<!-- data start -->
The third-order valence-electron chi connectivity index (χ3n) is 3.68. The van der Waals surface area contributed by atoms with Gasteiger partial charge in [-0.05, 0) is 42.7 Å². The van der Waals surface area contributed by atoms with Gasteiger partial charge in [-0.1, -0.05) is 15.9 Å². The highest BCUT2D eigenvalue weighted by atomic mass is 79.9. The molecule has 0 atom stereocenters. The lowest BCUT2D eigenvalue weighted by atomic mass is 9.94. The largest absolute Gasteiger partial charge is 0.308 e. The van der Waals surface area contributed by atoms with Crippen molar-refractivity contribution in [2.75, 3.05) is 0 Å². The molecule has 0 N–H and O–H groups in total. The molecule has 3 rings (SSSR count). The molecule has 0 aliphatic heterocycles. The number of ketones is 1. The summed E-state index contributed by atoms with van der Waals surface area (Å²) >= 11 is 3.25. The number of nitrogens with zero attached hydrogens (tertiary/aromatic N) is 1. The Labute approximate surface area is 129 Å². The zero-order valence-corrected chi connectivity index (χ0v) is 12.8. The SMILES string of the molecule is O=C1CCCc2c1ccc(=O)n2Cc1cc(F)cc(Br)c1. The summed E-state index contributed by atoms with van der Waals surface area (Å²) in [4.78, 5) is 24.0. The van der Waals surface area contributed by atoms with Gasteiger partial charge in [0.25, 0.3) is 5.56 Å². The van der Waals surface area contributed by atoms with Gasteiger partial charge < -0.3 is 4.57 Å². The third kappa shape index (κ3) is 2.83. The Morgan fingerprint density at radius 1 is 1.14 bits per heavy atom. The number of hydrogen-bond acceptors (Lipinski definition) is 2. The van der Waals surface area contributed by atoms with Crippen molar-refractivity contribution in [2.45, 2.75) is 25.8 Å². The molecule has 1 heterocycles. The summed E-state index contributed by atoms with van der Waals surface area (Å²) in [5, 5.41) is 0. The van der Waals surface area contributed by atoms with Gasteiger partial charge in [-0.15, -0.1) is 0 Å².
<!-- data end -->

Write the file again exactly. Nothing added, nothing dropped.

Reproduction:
The third-order valence-electron chi connectivity index (χ3n) is 3.68. The van der Waals surface area contributed by atoms with Gasteiger partial charge in [-0.05, 0) is 42.7 Å². The van der Waals surface area contributed by atoms with Gasteiger partial charge in [-0.1, -0.05) is 15.9 Å². The highest BCUT2D eigenvalue weighted by atomic mass is 79.9. The molecule has 0 atom stereocenters. The lowest BCUT2D eigenvalue weighted by atomic mass is 9.94. The largest absolute Gasteiger partial charge is 0.308 e. The van der Waals surface area contributed by atoms with Crippen molar-refractivity contribution in [2.75, 3.05) is 0 Å². The molecule has 0 N–H and O–H groups in total. The molecule has 3 rings (SSSR count). The molecule has 0 aliphatic heterocycles. The number of ketones is 1. The summed E-state index contributed by atoms with van der Waals surface area (Å²) >= 11 is 3.25. The number of nitrogens with zero attached hydrogens (tertiary/aromatic N) is 1. The Labute approximate surface area is 129 Å². The zero-order valence-corrected chi connectivity index (χ0v) is 12.8. The SMILES string of the molecule is O=C1CCCc2c1ccc(=O)n2Cc1cc(F)cc(Br)c1. The summed E-state index contributed by atoms with van der Waals surface area (Å²) in [4.78, 5) is 24.0. The van der Waals surface area contributed by atoms with Gasteiger partial charge in [0.25, 0.3) is 5.56 Å². The van der Waals surface area contributed by atoms with Gasteiger partial charge < -0.3 is 4.57 Å². The third kappa shape index (κ3) is 2.83. The Morgan fingerprint density at radius 1 is 1.14 bits per heavy atom. The number of hydrogen-bond acceptors (Lipinski definition) is 2. The van der Waals surface area contributed by atoms with Crippen molar-refractivity contribution in [2.45, 2.75) is 25.8 Å². The molecule has 1 heterocycles. The summed E-state index contributed by atoms with van der Waals surface area (Å²) in [5, 5.41) is 0. The van der Waals surface area contributed by atoms with Gasteiger partial charge in [-0.15, -0.1) is 0 Å².